They parked their van in the alley. They looked tired but peaceful; most had cigarettes hanging from their mouths. They were largely silent, shaking hands, unloading their instruments, and taking over Quentin’s apartment. Taking over: each finding a spot, on pillows laid on the floor, on the couch placed by the entrance to the room. Then they started to play.
By play, we don’t mean rehearse or soundcheck. We mean play: not once did we see Tinariwen prep or adjust. They arrived ready and didn’t show a single sign of nervousness. If they play, its cause its what they do to pass the time, and something they love doing. Once the winners showed up, once happy hour finished, they dressed up, illustrating that the show was about to start: t-shirts disappeared under their Touareg outfits, turbans were wound around heads. A bass and electric guitar worn over traditional blue satin outfits and Turkish slippers. On the carpet behind them, amplifiers.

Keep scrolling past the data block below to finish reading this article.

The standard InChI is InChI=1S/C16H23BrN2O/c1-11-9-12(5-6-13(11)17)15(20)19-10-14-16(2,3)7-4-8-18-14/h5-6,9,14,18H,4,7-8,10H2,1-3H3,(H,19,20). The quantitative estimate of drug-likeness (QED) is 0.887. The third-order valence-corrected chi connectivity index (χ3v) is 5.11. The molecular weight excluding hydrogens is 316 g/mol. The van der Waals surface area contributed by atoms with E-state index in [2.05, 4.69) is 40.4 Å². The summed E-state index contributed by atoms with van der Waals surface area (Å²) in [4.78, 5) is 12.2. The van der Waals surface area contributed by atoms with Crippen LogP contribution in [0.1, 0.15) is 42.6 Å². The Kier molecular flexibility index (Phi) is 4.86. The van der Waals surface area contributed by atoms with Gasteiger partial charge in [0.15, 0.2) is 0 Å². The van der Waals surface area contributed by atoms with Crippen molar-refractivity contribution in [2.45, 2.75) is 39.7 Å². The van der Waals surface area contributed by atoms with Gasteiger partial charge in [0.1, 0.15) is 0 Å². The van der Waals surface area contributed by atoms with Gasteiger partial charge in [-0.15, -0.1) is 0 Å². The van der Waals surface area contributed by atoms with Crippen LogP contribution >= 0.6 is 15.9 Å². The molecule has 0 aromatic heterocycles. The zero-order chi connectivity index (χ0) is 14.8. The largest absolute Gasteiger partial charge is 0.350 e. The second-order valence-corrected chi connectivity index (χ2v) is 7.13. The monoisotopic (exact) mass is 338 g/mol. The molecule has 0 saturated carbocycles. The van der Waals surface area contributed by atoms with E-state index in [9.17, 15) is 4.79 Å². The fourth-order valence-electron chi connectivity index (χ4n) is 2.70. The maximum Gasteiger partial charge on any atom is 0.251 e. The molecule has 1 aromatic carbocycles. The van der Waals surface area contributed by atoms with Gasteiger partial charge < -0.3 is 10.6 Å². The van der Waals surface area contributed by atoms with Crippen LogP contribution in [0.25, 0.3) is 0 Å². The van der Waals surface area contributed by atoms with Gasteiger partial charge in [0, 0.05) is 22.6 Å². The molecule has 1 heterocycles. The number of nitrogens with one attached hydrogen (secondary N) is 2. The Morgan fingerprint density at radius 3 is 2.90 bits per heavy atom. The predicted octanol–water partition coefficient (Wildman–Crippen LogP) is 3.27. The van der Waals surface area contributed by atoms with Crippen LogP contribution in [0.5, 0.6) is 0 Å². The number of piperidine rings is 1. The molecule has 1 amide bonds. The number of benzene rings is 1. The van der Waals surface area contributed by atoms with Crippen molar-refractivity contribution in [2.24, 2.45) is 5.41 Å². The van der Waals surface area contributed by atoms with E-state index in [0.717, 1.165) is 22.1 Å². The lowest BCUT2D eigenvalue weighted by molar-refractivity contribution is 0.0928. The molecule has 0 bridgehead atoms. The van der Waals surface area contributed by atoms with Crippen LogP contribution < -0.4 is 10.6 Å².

In Touareg melodies and rhythms there exists a virtuosic control of energy. Tinariwen does not take you by surprise, they accompany you slowly, surely, make you lose your mind but first cradle you. There is an old man who is there to do just that: lay down the beat and structure the dance. Then there is an incredible singer, who came along even though he was sick and exhausted; though is priestly and thin, his command and presence are astonishing. There are younger musicians to take on an air of independence, take up the space, take you with them. You nod along, get up, and dance without thinking. That night, Quentin’s apartment was entranced, enchanted, bewitched.